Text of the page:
What We Learnt Running our First Virtual Hackathon

By James Vickery, Jamie Hennerley and Yassine Fastani

SideHack2020 T-Shirt, Stickers and Pizza

A hackathon aims to produce exciting and valuable projects while providing an opportunity for teams from different countries to build new work relationships.

After eleven hackathons, which typically consisted of our entire R&D flying out to Paris, our twelfth was a challenge. Previous hackathons set the bar high, in terms of both productivity and fun. This year, we had a lot to live up to, and the COVID crisis to contend with as well!

Originally, the twelfth Sidetrade hackathon was to take place in the brand-new Birmingham Tech Hub in early April. A lot of planning effort went into this, including travel and accommodation, which had to be priced. As the hackathon edged nearer, it became clear we could not proceed as planned due to the pandemic. This was a real blow, and the hopes of our yearly hackathon looked to be low. A few months passed and Mark Sheldon, our CTO, came up with the idea of hosting the hackathon virtually.

SideHack2020: Our First Virtual Hackathon

The challenge introduced was running another awesome hackathon, but virtually — COVID made remote working a requirement and we had to adapt to this new way of working while maintaining the value of our past hackathons. The pivot to remote also completely changed the logistical side of planning, for example sending t-shirts rather than buying plane tickets.

Benefits of Running a Hackathon

The purpose of a hackathon is to give each attendee a chance to break off from routine work, develop new work relationships, improve skills, and challenge themselves in new avenues — many Sidetraders have great ideas, and a hackathon is the perfect opportunity to develop these ideas into future projects.

At Sidetrade, we always search for new ideas and ways to enable the team to innovate around their talents. Sharing knowledge, creating solutions to problems, challenging ourselves — this is our oxygen. A hackathon provides an environment that promotes these principles, free from distractions.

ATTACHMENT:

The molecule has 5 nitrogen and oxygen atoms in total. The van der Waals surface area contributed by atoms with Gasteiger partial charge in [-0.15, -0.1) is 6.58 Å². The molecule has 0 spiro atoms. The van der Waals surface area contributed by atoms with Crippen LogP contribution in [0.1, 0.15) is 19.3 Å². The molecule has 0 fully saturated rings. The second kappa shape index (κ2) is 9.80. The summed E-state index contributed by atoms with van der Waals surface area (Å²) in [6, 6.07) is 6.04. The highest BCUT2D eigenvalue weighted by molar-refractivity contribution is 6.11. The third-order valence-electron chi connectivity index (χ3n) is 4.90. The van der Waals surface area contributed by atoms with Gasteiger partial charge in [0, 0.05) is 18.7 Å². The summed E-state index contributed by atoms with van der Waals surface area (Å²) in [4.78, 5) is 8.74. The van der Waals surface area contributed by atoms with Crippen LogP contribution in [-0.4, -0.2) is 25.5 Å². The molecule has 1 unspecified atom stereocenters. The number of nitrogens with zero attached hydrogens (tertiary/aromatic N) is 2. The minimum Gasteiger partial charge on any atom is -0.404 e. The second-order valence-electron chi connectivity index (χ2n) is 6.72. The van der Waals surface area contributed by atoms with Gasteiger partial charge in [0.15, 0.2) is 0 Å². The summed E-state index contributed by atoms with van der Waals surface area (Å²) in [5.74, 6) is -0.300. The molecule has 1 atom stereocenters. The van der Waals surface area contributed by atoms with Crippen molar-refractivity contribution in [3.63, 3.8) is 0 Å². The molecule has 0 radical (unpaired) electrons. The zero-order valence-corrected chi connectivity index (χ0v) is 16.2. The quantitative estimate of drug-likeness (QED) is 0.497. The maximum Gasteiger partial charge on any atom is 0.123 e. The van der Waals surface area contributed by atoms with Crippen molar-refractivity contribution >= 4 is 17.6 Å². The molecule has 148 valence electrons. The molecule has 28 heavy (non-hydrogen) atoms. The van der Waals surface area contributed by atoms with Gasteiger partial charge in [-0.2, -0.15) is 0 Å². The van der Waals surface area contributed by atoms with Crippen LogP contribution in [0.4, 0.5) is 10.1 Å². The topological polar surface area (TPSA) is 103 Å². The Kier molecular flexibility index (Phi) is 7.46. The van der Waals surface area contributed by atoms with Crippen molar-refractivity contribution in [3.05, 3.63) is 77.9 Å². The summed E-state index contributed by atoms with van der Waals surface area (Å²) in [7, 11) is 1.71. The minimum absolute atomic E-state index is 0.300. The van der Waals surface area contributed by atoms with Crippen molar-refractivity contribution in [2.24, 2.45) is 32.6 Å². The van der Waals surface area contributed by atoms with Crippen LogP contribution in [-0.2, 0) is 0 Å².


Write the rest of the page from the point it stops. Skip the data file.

What We Learnt

Our first mistake was forgetting that the hackathon was in the calendar until a month beforehand! With the current state of the world, it can be difficult to keep track of time, or even know what month it is! Kicking off just a month in advance actually gave us just enough time, but logistics would have been more manageable if we had started sooner.

At Sidetrade, hackathons are not just about creative thinking, but about bringing staff together. Physical distance meant togetherness was trickier, but with a little imagination, we were able to boost team spirit and keep things fun.

scribble.io

For example, we made video conferencing entertaining by using online games like scribble.io: a free multiplayer drawing and guessing game. Along with paid expenses for drinks and food, participants embraced these perks of the hackathon, which helped them feel part of a big event, not just stuck behind a screen at home.

During the hackathon, we encouraged participants to post highlights of the event on the company’s internal communications platform. Prizes were awarded for the posts with the most likes.

Thinking of running a virtual hackathon? Based on what we’ve learnt, here are six handy tips!

Tips

It’s difficult to anticipate the logistical challenges. What helped us was writing a schedule, not just for the hackathon itself, but also for the organisational milestones leading up to the event. For example: gathering ideas, forming teams, and sending out goodies early enough to dodge shipping delays.

We try to make sure that selected hackathon topics are not already planned in the product roadmap — setting time away from the usual work enables participants to be creative and innovate new ideas. That said, projects should stay relevant to the company’s mission!

Decide on teams by allocating people to the pool of project ideas. It’s important to do this in advance, to give teams a chance to meet (virtually, of course) and plan ahead so they can hit the ground running.

Make sure teams have the infrastructure they need (e.g. servers and databases) to prevent delays that can block them during the hackathon. Company-specific infra, such as the VPN, should be prepared to handle the increased load. Being able to count on the infrastructure frees up people to focus on creativity.

At SideHack2020, we had fifteen teams, and two hours for everyone to demo: this divides into eight minutes per team. Allowing two minutes between each presentation for switchover gives each team six minutes to present. This is short, but has the advantage of forcing teams to be concise. This makes demos fast-paced and exciting! We noticed, however, that pretty much every team underestimated the time their demo would take. It’s best to have a moderator remind teams if they’re running out of time.

Don’t forget that hackathons are for team-building and networking. Since we could not physically get together, we relied more on our online company social network. Creative challenges such as getting people to post photos showing the event’s stickers and t-shirts drove engagement, kept teams up to date with each other, and built a sense of community.

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Thank you for reading — we hope this article inspired you to run your own virtual hackathon. Why not share how your event goes!

Massive thanks to Hugh Wells for handling distribution to UK and FR, and to STKRS & Red Oak Roller for handling stickers and t-shirt printing with a tight deadline 💙🧡

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